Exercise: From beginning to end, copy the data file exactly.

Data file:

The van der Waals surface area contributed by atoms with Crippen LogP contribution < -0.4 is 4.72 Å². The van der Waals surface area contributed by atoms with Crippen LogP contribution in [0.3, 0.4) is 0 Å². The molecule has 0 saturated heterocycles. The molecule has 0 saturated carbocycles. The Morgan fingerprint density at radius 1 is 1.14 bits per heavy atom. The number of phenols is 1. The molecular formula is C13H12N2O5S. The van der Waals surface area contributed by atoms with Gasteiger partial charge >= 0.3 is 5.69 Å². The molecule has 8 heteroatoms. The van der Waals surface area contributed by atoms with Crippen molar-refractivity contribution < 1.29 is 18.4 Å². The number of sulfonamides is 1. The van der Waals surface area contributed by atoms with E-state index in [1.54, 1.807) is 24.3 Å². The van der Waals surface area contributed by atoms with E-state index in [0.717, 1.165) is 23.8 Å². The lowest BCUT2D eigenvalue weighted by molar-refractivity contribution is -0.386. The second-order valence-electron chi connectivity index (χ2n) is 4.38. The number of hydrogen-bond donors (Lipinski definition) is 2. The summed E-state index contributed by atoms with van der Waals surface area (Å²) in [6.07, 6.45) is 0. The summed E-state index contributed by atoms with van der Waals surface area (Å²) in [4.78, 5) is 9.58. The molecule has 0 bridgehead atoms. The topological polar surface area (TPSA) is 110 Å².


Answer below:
The van der Waals surface area contributed by atoms with Crippen LogP contribution < -0.4 is 4.72 Å². The van der Waals surface area contributed by atoms with Crippen LogP contribution in [0.3, 0.4) is 0 Å². The molecule has 0 saturated heterocycles. The molecule has 0 saturated carbocycles. The Morgan fingerprint density at radius 1 is 1.14 bits per heavy atom. The number of phenols is 1. The molecular formula is C13H12N2O5S. The van der Waals surface area contributed by atoms with Gasteiger partial charge >= 0.3 is 5.69 Å². The molecule has 8 heteroatoms. The van der Waals surface area contributed by atoms with Crippen molar-refractivity contribution < 1.29 is 18.4 Å². The number of sulfonamides is 1. The van der Waals surface area contributed by atoms with E-state index in [1.54, 1.807) is 24.3 Å². The van der Waals surface area contributed by atoms with E-state index in [0.717, 1.165) is 23.8 Å². The lowest BCUT2D eigenvalue weighted by molar-refractivity contribution is -0.386. The second-order valence-electron chi connectivity index (χ2n) is 4.38. The number of hydrogen-bond donors (Lipinski definition) is 2. The summed E-state index contributed by atoms with van der Waals surface area (Å²) in [6.07, 6.45) is 0. The summed E-state index contributed by atoms with van der Waals surface area (Å²) in [4.78, 5) is 9.58. The molecule has 0 bridgehead atoms. The topological polar surface area (TPSA) is 110 Å².